But they are liquid at room temperature and down to -54C, and do have good density (1.27, about four times that of H2-O2).  Unfortunately, they also have 3/4 the performance of H2-O2.  So their thoughts turned to an even stronger oxidizer, fluorine.

The easiest fluorine compound to handle is chlorine trifluoride (ClF3).  All those fluorine atoms love to strip electrons off of stuff.   When burned with hydrazine it gets about 6% more performance than UDMH + RFNA, and it’s 20% denser.  That’s nice, except that as Clark notes:

It is, of course, extremely toxic, but that’s the least of its problems.  It is hypergolic with every known fuel, and so rapidly hypergolic that no ignition delay has ever been measured.  It is also hypergolic with such things as cloth, wood, and test engineers, not to mention asbestos, sand, and water – with which it reacts explosively.

So naturally they experimented with it extensively.  They tried all sorts of fuels for it, and did get some success with mono-methyl-hydrazine (MMH) with various additives.   Better still was chlorine pentafluoride (ClF5), which has even more fluorine by weight.  It gets 13% more performance and is about the same density but needs to be kept cold and under pressure.   Even better still was dinitrogen tetrafluorine (N2F4), which is 21% better than UDMH-RFNA and still pretty dense.

They’re all highly toxic and flammable.  They also emit hydrofluoric acid (HF) after combustion.  With H2-LOX you get pretty clouds of condensing steam, and with these you get one of the most corrosive acids known.  It goes straight through your skin and damages your nerves and breaks down your bones.  So not only can you be killed by touching these fuels, and set your ship on fire when it’s spilled, but its HF exhaust destroys everything it touches.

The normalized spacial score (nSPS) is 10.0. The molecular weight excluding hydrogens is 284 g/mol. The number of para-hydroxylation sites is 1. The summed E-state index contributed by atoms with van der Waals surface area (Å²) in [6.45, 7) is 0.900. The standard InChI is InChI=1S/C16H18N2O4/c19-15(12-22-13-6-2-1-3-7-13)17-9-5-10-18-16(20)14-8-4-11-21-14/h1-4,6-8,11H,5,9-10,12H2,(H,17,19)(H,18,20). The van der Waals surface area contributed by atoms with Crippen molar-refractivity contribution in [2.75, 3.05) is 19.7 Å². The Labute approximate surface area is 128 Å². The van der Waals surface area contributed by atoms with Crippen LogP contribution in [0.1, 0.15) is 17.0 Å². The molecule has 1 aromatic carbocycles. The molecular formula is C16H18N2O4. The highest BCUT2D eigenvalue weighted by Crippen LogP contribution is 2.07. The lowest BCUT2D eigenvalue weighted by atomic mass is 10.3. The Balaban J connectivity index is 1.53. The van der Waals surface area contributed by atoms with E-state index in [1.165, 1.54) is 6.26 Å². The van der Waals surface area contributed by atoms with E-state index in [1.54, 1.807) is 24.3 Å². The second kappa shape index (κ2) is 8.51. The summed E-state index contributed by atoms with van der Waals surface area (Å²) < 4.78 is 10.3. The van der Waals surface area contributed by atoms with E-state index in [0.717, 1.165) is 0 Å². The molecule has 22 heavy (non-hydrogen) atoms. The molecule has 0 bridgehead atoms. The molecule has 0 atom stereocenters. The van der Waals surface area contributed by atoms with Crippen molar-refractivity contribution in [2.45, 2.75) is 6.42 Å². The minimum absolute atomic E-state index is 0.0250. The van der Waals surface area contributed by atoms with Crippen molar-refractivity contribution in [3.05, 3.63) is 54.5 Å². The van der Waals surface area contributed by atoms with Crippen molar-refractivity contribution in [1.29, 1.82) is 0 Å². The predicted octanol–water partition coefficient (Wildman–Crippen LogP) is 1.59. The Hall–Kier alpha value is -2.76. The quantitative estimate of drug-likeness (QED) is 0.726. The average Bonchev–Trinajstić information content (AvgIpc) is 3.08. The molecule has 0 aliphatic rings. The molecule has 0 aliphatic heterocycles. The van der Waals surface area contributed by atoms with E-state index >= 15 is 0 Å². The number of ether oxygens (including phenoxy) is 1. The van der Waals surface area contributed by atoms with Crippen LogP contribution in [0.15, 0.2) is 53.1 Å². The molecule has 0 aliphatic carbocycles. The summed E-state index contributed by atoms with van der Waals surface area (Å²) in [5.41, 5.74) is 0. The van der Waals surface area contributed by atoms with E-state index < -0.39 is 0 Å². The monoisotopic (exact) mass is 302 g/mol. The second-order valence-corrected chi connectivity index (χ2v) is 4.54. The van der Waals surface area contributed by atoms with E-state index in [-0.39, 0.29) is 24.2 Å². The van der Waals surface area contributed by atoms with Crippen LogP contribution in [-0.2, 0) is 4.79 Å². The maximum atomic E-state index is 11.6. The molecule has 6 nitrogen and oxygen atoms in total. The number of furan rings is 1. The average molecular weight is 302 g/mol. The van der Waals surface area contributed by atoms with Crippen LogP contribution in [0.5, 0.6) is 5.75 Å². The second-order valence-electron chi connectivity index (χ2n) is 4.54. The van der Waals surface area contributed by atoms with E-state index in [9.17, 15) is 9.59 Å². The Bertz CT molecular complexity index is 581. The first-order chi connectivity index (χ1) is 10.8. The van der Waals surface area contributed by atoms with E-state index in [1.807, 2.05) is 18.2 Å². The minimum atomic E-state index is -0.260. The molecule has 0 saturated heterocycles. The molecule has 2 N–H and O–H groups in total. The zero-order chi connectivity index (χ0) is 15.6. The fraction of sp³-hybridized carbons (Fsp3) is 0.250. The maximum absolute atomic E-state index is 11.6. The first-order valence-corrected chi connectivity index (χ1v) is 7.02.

So yes, the entire project was both dangerous and ridiculous.   Fortunately no one ever used it!    These days everyone uses pretty standard fuels like ethanol, methane, and kerosene, almost always with liquid oxygen.

Clark would not be surprised.   By 1972 he believed that his field was exhausted, that all the reasonable combinations had been tried, and he was pretty much right.   The only novel fuel I’ve seen recently is Propylene-LOX, which has more performance than kerosene and better density than methane, but is only a minor improvement.

Clark hoped that someone would find a way to make the ultimate fuel, mono-atomic hydrogen (bare hydrogen atoms), which would have more than twice the performance of H2-LOX when it reverted to H2. It would make single-stage-to-orbit rockets easy.  The SF author and editor John Campbell actually used this idea in his early novel The Black Star Passes (1930), and Clark knew Campbell through his SF connections.  People have reported making metallic hydrogen under gigantic pressure inside diamond anvils, but the results are still controversial and it almost certainly can’t be held in tanks.

So this crazy corner of engineering research is probably over.   The EPA is doubtless happy that it doesn’t have another Superfund site to worry about!